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 given a date, tell me how many seconds from 1900 Rate Topic Display Mode Topic Options
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 Posted Wednesday, May 8, 2013 11:06 AM
 SSC Veteran Group: General Forum Members Last Login: Friday, March 20, 2015 8:32 AM Points: 253, Visits: 758
 Other than breaking a date string into its parts and multiplying them by the appropriate number of seconds is there a, simple, way to display a date as the number of seconds since 01/01/1900? I thought I was on to something but ...`declare @d datetimeset @d = '01/01/1900 00:00:00'select @dselect convert(int, @d)-----------------------1900-01-01 00:00:00.000(1 row(s) affected)-----------0(1 row(s) affected)declare @d datetimeset @d = '01/02/1900 00:00:00'select @dselect convert(int, @d)-----------------------1900-01-02 00:00:00.000(1 row(s) affected)-----------1(1 row(s) affected)` seems like it is thinking in days. Do this and then calculating seems tedious, if not error prone. <>
Post #1450701
 Posted Wednesday, May 8, 2013 11:37 AM
 Hall of Fame Group: General Forum Members Last Login: Saturday, October 24, 2015 2:31 AM Points: 3,158, Visits: 11,771
 `select DT, SecondsSince_19000101 = -- seconds for whole days (datediff(dd,0,a.DT)*000000000086400)+ -- seconds since start of day datediff(ss,dateadd(dd,datediff(dd,0,a.DT),0),a.DT)from ( -- test data select DT = getdate() union all select DT = '99991231 23:59:59.997' union all select DT = '18991231 12:01:01.997' union all select DT = '17530101 00:00:00.000' ) aorder by a.DT`Results:`DT SecondsSince_19000101----------------------- ---------------------1753-01-01 00:00:00.000 -46388160001899-12-31 12:01:01.997 -431392013-05-08 15:07:18.380 35770144389999-12-31 23:59:59.997 255611289599`Edited: Replaced 86000 with correct value of 86400 for number of seconds in a day.
Post #1450712
 Posted Wednesday, May 8, 2013 11:39 AM
 SSC-Forever Group: General Forum Members Last Login: Saturday, December 3, 2016 5:18 AM Points: 45,619, Visits: 44,147
 You're looking for the function datediff, however it'll overflow for a value that far back as datediff returns an int and 1900/01/01 is more than MAXINT seconds ago.This works.`SELECT CAST(datediff(hour,'1900/01/01',GETDATE()) AS BIGINT)*3600 AS SecondsSince1900` Gail ShawMicrosoft Certified Master: SQL Server, MVP, M.Sc (Comp Sci)SQL In The Wild: Discussions on DB performance with occasional diversions into recoverabilityWe walk in the dark places no others will enterWe stand on the bridge and no one may pass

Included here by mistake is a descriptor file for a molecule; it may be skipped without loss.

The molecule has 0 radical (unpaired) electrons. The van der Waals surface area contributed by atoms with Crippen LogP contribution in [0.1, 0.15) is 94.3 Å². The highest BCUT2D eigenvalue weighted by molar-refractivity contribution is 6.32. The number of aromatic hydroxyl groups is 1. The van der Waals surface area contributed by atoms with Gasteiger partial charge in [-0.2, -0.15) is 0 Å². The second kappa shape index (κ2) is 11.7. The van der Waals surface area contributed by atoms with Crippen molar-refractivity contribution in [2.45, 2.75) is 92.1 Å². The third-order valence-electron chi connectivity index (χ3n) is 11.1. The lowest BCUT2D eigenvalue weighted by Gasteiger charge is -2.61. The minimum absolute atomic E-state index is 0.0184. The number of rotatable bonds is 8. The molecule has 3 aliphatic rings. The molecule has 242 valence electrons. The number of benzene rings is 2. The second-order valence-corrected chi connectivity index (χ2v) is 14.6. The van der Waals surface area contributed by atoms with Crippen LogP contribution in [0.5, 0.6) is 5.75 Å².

Post #1450713
 Posted Wednesday, May 8, 2013 11:55 AM
 SSC Veteran Group: General Forum Members Last Login: Friday, March 20, 2015 8:32 AM Points: 253, Visits: 758
 Thanks Gail. I had looked at the date functions. Wish I had extrapolated out that I could use datediff(). <>
Post #1450724
 Posted Wednesday, May 8, 2013 11:58 AM
 SSC Veteran Group: General Forum Members Last Login: Friday, March 20, 2015 8:32 AM Points: 253, Visits: 758
 Michael, really liked your solution also. <>
Post #1450727
 Posted Wednesday, May 8, 2013 12:37 PM
 SSCarpal Tunnel Group: General Forum Members Last Login: Yesterday @ 6:26 PM Points: 4,377, Visits: 9,708
 Michael Valentine Jones (5/8/2013)`select DT, SecondsSince_19000101 = -- seconds for whole days as bigint (datediff(dd,0,a.DT)*000000000086000)+ -- seconds since start of day datediff(ss,dateadd(dd,datediff(dd,0,a.DT),0),a.DT)from ( -- test data select DT = getdate() union all select DT = '99991231 23:59:59.997' union all select DT = '18991231 12:01:01.997' union all select DT = '17530101 00:00:00.000' ) aorder by a.DT`Results:`DT SecondsSince_19000101----------------------- ---------------------1753-01-01 00:00:00.000 -46173400001899-12-31 12:01:01.997 -427392013-05-08 13:35:03.717 35604489039999-12-31 23:59:59.997 254427904399`Michael, can you explain why you used 86000 instead of 86400? There are 86,400 seconds in a day - and it appears your calculation will be off because of that. Jeffrey WilliamsProblems are opportunities brilliantly disguised as insurmountable obstacles.How to post questions to get better answers fasterManaging Transaction Logs